Daily Archives: April 9, 2010
It’s been an interesting week for me, because I’ve run into three situations that illustrate to me that, even though the Internet has been around since 1995, and has been hugely important to business–and politics, of course–since 2000, it’s clear that many people are still unclear about it. Ive been a web developer since ’96, and have been the Managing Principal of WebmasterDeveloper.Com since 2003. There was a time when I just assumed that no one knew anything about the Internet, and that sort of attitude among customers was defensible. In 2010, however, those days should be long gone.
But that attitude is still out there, and I’ve been hit over the head with it repeatedly this week.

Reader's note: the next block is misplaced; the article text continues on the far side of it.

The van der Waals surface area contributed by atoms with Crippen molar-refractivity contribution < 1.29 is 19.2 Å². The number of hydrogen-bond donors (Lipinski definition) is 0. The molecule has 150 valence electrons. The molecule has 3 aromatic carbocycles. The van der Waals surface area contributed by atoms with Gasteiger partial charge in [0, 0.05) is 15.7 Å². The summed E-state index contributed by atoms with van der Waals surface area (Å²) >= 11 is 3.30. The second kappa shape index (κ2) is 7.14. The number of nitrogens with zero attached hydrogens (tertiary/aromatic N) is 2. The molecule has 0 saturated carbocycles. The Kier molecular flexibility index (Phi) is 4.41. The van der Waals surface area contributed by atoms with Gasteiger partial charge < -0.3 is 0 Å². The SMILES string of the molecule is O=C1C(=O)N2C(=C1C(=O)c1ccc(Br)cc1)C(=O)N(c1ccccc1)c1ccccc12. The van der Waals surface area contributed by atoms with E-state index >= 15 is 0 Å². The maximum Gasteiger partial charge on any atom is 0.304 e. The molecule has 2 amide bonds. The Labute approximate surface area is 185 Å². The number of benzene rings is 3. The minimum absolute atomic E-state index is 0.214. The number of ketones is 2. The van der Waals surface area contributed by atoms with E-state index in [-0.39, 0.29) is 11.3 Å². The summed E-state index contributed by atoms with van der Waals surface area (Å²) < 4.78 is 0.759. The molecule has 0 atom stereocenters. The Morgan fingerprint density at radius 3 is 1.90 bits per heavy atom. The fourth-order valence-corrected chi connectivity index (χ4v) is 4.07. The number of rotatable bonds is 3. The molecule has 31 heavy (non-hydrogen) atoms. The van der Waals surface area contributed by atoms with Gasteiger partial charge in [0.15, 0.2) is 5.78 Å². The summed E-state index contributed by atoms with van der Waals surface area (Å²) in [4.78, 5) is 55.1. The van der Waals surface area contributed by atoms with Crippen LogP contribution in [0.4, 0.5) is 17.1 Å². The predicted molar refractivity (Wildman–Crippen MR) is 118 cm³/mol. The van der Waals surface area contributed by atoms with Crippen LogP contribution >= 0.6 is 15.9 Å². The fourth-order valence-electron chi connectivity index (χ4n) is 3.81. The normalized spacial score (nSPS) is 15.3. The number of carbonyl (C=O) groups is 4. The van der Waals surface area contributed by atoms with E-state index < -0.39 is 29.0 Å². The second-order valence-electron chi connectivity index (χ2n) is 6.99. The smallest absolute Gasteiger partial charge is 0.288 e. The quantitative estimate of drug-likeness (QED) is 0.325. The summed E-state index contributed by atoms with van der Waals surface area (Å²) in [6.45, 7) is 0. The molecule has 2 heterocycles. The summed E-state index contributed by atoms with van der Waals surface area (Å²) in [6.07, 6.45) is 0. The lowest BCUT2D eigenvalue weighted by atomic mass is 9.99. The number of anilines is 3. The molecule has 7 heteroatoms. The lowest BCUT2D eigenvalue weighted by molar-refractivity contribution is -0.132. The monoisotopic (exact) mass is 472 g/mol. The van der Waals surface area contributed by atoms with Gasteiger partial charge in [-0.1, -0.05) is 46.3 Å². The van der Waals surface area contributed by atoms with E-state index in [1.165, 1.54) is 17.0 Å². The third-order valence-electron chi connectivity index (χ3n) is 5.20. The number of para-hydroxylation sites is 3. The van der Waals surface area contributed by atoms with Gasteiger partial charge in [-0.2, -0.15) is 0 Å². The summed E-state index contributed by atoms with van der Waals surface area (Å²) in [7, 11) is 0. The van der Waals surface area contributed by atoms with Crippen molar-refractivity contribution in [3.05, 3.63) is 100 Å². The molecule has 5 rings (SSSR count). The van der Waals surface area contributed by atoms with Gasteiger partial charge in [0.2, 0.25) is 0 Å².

This client created an affiliate marketing web site, aimed at a group of customers to which they have direct access through their other lines of business. They spent months crafting the web site to provide the best affiliate programs they can think of. After going live with their web site a few weeks ago, they’ve had 1 sale, and about 40 affiliate click-throughs. They were shocked that their direct marketing of the site to existing customers has had such a dismal response. In the course of conversation with the client, I asked, “Did you ever do any surveys of your customers to see what kind of offers would have value to them? The answer: No. We didn’t want to spend a bunch of startup capital doing that.